Crushing on a crossover » Manila Bulletin Newsbit

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Subaru XV 2.0i Premium

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Text and photos by Eric Tipan

Ever had a car crush?I’ve kind of have a thing for the Subaru XV since it came out in 2012. I know it’s a little ‘long in the tooth’, being five years old and all, but it’s an infatuation that’s hard to shake off.

So slender and shapely, it’s probably the only crossover out there that looks downright gorgeous from any angle.Slung so low to increase aero efficiency, it also ratchets up the sexy factor to the level of ‘ooooooo-nice’.

But as great as its overall design is, its best (exterior) features, for me, are the small touches here and there. The blacked-out fender flares, side skirts, front and rear bumper guard somehow blend perfectly with the XV no matter if its orange or white. Silver roof rails and rear skid plate add the necessary touch of toughness that, as you will find out later, is not just skin deep.

INTERIOR

Some ‘crushes’ disappoint, like the time you finally meet her and she’s turns out to be nasty and mean.Such is not the case here.The XV is neatly arranged and almost manicured down to every edge and crevice of the cabin.Beautiful orange stitching on the fine leather seats, steering wheel, center console and shift knob are the first indication Subaru’s attention to every interior detail of the XV.

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The seats are a tad stiff, perhaps owing to the tightly stretched leather, but it does give it a very tidy appearance.

And the leather’s surface gloss, or lack of it really, is somehow matched by the matte finish of the cockpit’s hard and soft-touch plastics combo. Its only accent comes from the sprinkling of chrome and the glossy seven-inch infotainment system that also serves as the reverse monitor.

It comes with two USB ports, an AUX-in, a Bluetooth hands-free system, plus a multifunction display sitting on top of the dashboard for data on fuel consumptions, Vehicle Dynamics Control, temperature and various self-maintenance checks.

ENGINE, DRIVE LAYOUT AND ACTIVE SAFETY SYSTEMS

As good as it has been so far, the best really has yet to come.What drives the XV is also what makes it special – it’s a horizontally opposed four-cylinder DOHC 16-valve 2.0L engine and its symmetrical all-wheel drive (AWD) system.The 150 PS and 196 Nm of torque is driven to the wheels using Subaru’s compact Lineartronic continuously variable transmission (CVT) with manual mode activated using paddle shifters behind the steering wheel.SUBARU_1

Instead of the typical front-wheel drive setup of most crossovers, the XV uses a system that sends power to all four wheels. It is slightly front-biased with a 60:40 torque split, which I didn’t really notice, but the power and grip with every throttle input was unmistakable.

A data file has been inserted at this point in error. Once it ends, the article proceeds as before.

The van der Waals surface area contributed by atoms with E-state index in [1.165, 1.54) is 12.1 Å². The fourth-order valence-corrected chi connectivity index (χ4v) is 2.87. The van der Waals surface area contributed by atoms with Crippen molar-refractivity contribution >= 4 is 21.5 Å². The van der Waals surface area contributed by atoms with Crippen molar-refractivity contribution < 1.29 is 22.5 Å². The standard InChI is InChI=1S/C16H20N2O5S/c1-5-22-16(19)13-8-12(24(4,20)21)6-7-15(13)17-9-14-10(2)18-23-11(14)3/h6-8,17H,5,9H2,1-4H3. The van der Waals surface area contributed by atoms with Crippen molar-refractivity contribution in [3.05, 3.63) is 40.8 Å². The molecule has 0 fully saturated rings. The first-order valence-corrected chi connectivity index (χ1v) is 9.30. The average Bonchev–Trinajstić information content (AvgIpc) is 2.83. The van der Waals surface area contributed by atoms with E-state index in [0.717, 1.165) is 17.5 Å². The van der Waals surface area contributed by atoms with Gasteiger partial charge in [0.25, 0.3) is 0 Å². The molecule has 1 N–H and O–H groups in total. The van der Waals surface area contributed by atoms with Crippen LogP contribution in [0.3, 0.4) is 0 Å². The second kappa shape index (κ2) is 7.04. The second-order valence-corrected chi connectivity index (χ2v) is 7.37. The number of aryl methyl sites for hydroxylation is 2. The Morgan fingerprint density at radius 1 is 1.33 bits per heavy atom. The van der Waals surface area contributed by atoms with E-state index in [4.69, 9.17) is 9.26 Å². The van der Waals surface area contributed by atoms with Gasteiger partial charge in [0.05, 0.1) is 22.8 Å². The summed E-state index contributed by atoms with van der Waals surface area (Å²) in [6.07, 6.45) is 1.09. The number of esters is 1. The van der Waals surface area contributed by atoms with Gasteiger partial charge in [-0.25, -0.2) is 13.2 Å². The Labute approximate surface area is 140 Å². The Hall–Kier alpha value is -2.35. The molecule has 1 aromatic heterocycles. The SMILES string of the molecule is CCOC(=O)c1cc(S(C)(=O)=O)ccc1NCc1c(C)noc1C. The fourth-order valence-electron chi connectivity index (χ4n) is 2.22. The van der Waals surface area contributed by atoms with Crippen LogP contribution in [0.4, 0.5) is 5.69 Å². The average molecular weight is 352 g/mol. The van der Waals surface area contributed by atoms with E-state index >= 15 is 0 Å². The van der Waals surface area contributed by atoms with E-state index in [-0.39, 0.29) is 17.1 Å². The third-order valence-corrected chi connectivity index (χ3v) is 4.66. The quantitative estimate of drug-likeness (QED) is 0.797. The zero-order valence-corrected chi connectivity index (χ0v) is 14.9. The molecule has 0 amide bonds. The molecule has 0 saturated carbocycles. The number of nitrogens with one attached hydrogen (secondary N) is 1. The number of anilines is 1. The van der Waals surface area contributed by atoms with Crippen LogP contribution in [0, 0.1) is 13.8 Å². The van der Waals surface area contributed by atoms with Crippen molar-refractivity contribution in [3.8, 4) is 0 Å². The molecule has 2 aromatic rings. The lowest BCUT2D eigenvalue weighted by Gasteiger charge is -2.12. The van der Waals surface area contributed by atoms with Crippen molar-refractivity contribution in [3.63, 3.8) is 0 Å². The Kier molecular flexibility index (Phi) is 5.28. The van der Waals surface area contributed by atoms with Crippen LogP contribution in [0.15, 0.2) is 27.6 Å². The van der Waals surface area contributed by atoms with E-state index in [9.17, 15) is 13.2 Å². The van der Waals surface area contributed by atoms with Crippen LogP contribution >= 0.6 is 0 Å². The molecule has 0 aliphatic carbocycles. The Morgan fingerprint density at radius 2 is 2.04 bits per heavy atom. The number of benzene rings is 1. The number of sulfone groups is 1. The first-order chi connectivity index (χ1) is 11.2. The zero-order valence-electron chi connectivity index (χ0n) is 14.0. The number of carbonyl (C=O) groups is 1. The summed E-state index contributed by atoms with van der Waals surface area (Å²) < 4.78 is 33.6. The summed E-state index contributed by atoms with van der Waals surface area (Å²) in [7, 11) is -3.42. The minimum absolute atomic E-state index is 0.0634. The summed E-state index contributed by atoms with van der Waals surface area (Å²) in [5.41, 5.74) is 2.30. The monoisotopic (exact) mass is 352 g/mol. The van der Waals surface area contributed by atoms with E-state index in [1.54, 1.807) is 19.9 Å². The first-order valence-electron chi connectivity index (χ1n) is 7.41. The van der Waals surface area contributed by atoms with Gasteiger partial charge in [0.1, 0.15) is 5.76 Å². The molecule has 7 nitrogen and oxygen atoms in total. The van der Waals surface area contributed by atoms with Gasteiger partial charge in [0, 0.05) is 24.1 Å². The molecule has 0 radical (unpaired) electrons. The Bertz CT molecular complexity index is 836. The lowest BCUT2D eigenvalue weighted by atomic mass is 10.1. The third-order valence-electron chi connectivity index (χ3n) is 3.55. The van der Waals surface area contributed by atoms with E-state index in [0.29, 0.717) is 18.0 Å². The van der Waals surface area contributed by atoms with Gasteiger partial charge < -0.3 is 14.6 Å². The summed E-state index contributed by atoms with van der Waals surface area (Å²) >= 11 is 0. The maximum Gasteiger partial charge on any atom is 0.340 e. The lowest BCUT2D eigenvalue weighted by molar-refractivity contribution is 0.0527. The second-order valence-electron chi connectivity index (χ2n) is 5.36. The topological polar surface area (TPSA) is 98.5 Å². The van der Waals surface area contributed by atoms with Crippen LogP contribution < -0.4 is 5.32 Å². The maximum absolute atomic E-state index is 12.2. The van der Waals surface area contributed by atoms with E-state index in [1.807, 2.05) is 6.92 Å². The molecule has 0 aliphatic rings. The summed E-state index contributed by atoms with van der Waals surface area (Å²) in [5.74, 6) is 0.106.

Imperceptibly working in the background is the XV’s Vehicle Dynamics Control System that constantly checks for over- or understeer and tire slippage, and then adjusts the AWD torque distribution, engine output and brakes on each wheel accordingly.

FALLING FOR THE DRIVE

As the engine’s pistons are directly opposed to each other, the vibrations of each firing motion cancel each other out, making it quite literally, a smooth operator.With its weight spread out evenly across, there’s less weight on the crankshaft and minimal power lost due rotational inertia.Plus, because of the horizontal design, fluids in the engine are more evenly dispersed, allowing for cooler operation.Balanced, smooth and with a low center of gravity, the engine alone greatly contributes to better cornering capability and decreased roll effect.

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While you may not feel all that if you’re not pushing the XV to its limits, you will notice the performance of the symmetrical AWD from your toes all the way to your fingertips.The XV just moves with so much more poise compared to its crossover competition. I could feel from the steering wheel as each wheel gripped the road and let me tell you right now, the confidence it gave me as a driver is priceless.

Acceleration may not be suck-your-eyeballs fast, but it comes with an amount of solid steadiness that only comes when all four wheels are clawing on the road. While drive layout is fuel-intensive, the CVT allowed it to average 8.5 km/l in 6 days (four in the city and two in a rural setting).

The P1.538 million price tag may be on the high side of the segment but it does come with a slightly bigger engine and an AWD layout.When all good factors come together, crushes sometimes become true love and whoever said love is free has clearly never been in a relationship.

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